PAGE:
Hagan interrupted the halfling with a hint of frustration in his voice.

“Lotho, where is the front desk?”

Lotho looked puzzled and tilted his head slightly.

“It’s in the office, Mister Hagan, where else would it be?”

Hagan closed his eyes for a moment, trying to think.

“Then that’s where you should be, Halfling…Lotho, what time of day is it?”

Lotho looked even more puzzled at Hagan’s question.

“It’s sunset Mister Hagan. Have you been asleep this whole time?”

Hagan tried to remain focused, but he supposed the halfling would learn his lesson one way or another.

“Then go back inside and mind the shop until dark. Then take the night off.”

Hagan reached into his pocket and tossed the halfling handful of coins.

“Here’s the bonus for keeping your mouth shut about our customer. Lock up after dark and have a few drinks on me. And if you see John the Hammer, tell him I wish to speak with him at his convenience. That will be all, Halfling. Now, back to the shop with you.”

Lotho picked up the coins quickly and scurried back to the shop, closing the newly repaired door behind him. Hagan then turned to Gilwen with a slightly stressed look on his face.

“And where did you plan on leading me, my friend?”

Gilwen looks up at the darkened sky. The stars had begun to twinkle like beautiful gems in a black velvet bag.

“You are probably hungry are you not? We could head off to the Drake if you like.” Gilwen says softly, her eyes still cast at the stars.

As if on cue, Hagan’s stomach growled audibly. He rubbed his stomach a bit before looking up at the stars as well. As the sun sank farther into the horizon, more stars began to seemingly blink into existence. Hagan took a deep breath as the dusk around them began to remind him of the Shadowfell and all he had left behind.

Someday, when all this business is over, I’ll go back.

Hagan tapped Gilwen lightly on the shoulder to get her attention.

“Come. Let’s get something to eat. I feel I’ve had enough to drink for a few days at least.”

Gilwen jumps slightly from Hagan’s tap and nods, her mind someplace in the past as they walk towards the bar. They walk in silence for a little while before Gilwen glances over at Hagan.

“Has your drinking lead to any revelations?” Gilwen asks quietly, her eyes shifting into the hedges of the road.

Hagan pondered the question, not entirely sure what she meant.

“I’m not entirely sure what you mean. One does not drink to find revelation, one drinks to…avoid them. Or sometimes just to forget…”

Hagan became lost in his thoughts. Not an uncommon thing for him. He glanced over at Gilwen and almost allowed himself a small chuckle.

And our merry band of miscreants are supposed to save the world. Maybe the Raven Queen has a sense of humor after all.

“Anyway, what have i missed in the last one…three…several days? Have you spoken with the others? How are they taking our…new information?”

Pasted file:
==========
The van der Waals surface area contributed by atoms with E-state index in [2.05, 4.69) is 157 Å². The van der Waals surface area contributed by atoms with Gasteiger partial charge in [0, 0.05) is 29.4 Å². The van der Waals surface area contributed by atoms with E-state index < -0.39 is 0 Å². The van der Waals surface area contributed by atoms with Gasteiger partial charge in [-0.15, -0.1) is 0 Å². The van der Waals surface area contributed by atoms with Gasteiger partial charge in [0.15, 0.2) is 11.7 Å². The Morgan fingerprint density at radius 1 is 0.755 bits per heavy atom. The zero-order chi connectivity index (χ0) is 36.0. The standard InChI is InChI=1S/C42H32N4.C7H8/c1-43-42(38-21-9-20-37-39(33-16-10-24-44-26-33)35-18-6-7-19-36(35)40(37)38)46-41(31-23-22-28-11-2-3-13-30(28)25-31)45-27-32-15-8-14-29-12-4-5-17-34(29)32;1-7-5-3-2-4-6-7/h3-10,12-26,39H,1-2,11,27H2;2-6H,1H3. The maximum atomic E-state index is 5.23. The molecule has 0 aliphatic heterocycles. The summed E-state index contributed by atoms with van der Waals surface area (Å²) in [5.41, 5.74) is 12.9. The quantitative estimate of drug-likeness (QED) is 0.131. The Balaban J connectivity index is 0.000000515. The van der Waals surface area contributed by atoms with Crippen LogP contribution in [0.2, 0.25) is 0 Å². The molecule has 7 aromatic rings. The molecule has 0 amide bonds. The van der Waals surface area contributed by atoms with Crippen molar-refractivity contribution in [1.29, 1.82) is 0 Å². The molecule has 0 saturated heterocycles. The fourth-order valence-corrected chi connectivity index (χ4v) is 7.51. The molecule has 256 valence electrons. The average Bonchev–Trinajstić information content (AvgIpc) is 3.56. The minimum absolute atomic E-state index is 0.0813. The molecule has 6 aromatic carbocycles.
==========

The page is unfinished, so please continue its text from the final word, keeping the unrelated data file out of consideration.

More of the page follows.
“I have not been in contact with them… I myself spent the last three days… wandering… around… It gives the mind time to piece things together… you have to remember… I have more life to have to rethink than you do.” Gilwen sighed softly as they entered the Drake, the sent of pork and potatoes wafted into their face as they opened the door.

Hagan took a deep breath, inhaling the smell of food as his stomach growled even louder. He walked to the table in the corner near the fire. He waved to Lilly who made her way to their table.

“I’ll have the Haggis, Lilly, and a pitcher of ale.”

Lilly nodded looked over at Gilwen, recognized her and walked to the back to fetch the orders.

Hagan turned and faced the fire for a moment, warming up after their brisk walk through the night air. He rubbed his hands together before turning to Gilwen as his haggis was set in front of him.

“Thanks, Lilly. This is just what I need.”

Hagan picked up his knife and sliced the casing open. The Drake’s cook made haggis with a pie crust around it, like a meat pie. Some people stuck their nose up at the dish, but Hagan couldn’t get enough of it. He scooped up a bit into his mouth and savored the taste.

“You know, I have no idea what’s in this. But I absolutely love it.”

Gilwen, on the other hand, knew exactly what was in it.

“But how can you eat if it you don’t know what it is?”

Hagan took another bite as Lilly returned with a pitcher of ale and two mugs. Hagan poured one for himself and moved the pitcher over the other mug for Gilwen. Not being a drinker, she shook her head slightly. Hagan shrugged and set the pitcher down and took a drink.

“Gilwen, it’s not the not knowing, it the not caring. Unless the Drake is mashing up zombies and stuffing them in meat pies, I’ll probably still eat it. It’s that good. But I digress, how are you handling the story the Blackbournes gave us?”

Gilwen absent mindedly picked through her stew. She looked up at Hagan then glanced around the tavern. The fire light was dancing over the tables. The people there seemingly quite intent on their food and mead. However she couldn’t be sure… she felt like she was being watched. Gilwen shook her head slightly.

“It pieces alot of my life together” Gilwen sighed simply before blowing on a spoonful of hot stew and sticking it in her mouth. She continued to eat while Hagan stared at her slightly.